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Rocking out with 'Africa's best new band'

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Johannesburg's BLK JKS have been described as 'Africa's best new band' by Rolling Stones magazine.
  • Johannesburg band BLK JKS are creating a rock sound of their own
  • They have just finished a tour of the U.S. and Europe
  • They say their music has traditional elements and is rooted in "ancient rhythms"

Johannesburg, South Africa (CNN) -- South Africa has a rich musical heritage, but Johannesburg-based indie rockers BLK JKS are creating a new sound all of their own.

Described by Rolling Stone magazine as "Africa's best new band," BLK JKS (pronounced Black Jacks) have just finished a six-month tour of the United States and Europe.

Last year's debut album "After Robots" was recorded in the United States and released on an American label. It has received critical acclaim for its eclectic sound, mixing styles including prog rock and dub with traces of traditional South African rhythms.

While their music has a global appeal, the band says its roots are firmly in South Africa. BLK JKS drummer and bassist grew up in the Johannesburg township of Soweto, while the band's singer and drummer grew up 30 minutes away in the neighborhood of East Rand.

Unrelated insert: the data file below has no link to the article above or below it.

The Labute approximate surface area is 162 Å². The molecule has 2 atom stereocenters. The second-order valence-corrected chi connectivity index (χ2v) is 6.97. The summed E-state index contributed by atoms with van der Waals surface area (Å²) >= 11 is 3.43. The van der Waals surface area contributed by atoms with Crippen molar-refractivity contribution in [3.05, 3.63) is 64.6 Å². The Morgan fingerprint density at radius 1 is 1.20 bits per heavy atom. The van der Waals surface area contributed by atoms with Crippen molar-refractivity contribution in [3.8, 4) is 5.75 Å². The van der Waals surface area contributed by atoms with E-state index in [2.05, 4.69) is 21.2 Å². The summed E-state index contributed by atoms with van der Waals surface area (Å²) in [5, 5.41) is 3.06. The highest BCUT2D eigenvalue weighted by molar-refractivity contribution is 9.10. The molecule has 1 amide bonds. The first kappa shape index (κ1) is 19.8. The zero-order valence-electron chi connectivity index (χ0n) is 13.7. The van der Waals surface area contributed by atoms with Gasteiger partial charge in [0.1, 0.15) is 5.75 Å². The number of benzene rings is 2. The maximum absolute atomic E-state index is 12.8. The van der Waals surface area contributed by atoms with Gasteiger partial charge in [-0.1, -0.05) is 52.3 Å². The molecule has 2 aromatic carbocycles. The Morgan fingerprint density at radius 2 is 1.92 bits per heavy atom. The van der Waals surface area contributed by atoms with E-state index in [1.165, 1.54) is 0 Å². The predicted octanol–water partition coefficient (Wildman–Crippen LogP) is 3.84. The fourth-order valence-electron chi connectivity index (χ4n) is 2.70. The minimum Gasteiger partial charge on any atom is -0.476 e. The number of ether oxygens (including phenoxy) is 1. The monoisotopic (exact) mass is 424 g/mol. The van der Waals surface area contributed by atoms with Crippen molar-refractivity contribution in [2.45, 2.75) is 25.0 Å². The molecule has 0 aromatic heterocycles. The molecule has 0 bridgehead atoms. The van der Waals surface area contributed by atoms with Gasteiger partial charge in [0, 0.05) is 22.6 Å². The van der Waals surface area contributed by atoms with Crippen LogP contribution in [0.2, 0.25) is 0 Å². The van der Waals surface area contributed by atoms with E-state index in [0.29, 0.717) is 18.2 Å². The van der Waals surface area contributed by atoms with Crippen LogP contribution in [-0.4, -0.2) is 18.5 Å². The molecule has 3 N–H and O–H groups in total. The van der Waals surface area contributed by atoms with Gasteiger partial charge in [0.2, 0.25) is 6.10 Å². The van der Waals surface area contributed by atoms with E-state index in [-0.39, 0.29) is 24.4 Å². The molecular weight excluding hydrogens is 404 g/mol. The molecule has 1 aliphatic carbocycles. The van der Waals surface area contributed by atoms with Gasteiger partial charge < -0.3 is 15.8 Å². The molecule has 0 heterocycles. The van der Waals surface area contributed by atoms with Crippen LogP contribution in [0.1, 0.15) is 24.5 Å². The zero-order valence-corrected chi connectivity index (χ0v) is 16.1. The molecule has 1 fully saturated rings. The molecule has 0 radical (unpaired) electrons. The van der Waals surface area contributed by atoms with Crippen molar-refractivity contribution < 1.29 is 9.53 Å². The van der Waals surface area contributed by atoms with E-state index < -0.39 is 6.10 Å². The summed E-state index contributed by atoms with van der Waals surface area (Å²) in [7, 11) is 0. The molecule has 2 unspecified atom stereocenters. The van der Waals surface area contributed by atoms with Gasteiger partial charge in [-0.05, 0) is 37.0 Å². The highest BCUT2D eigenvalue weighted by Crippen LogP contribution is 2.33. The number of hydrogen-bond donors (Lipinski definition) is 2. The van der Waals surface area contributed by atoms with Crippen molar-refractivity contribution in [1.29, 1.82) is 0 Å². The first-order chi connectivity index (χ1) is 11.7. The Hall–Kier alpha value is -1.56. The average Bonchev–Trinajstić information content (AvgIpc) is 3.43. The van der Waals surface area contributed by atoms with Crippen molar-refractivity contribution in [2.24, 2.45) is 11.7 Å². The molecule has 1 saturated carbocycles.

Video: Watch BLK JKS first video "Molalatladi"
Gallery: BLK JKS
  • South Africa
  • Soweto
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Drummer Tshepang Ramoba told CNN, "It is important to know where you live, where you come from, your history, what's happening in the world."

Although their fusion of styles is a creating a stir outside South Africa, it took a while for their music to be accepted in their home country, where four black musicians playing rock music is still a rarity.

Guitarist Mpumi Mcata told CNN, "In the beginning people were like, 'oh, they are black, they play rock ...'

"South Africa is still segregated, so you have a situation where they put us in front of a white audience and the white audience is confused, and you put us in front of a black audience and the black audience is confused. So it's not an easy crossover."

But Mcata said the band's music is ultimately traditional, with their rock sound based around "ancient rhythms."

Ramoba agreed that South African traditions are at the heart of the band's music. "The last song on the album is called Tselane, a story we used to be told when we were young before we would go to bed," he said.

"Those fables connect to how we're living now," added Mcata.

Although the band have toured all over Europe and the United States, they say their most memorable gig was in Soweto itself, where the South African dance music of Kwaito reigns supreme.

"In Soweto, if they don't like you, they don't like you. They'll throw bottles," said Ramoba.

"So in Soweto, the fact that they liked us is a huge thing. When we started playing everyone just stayed and danced. It was the best."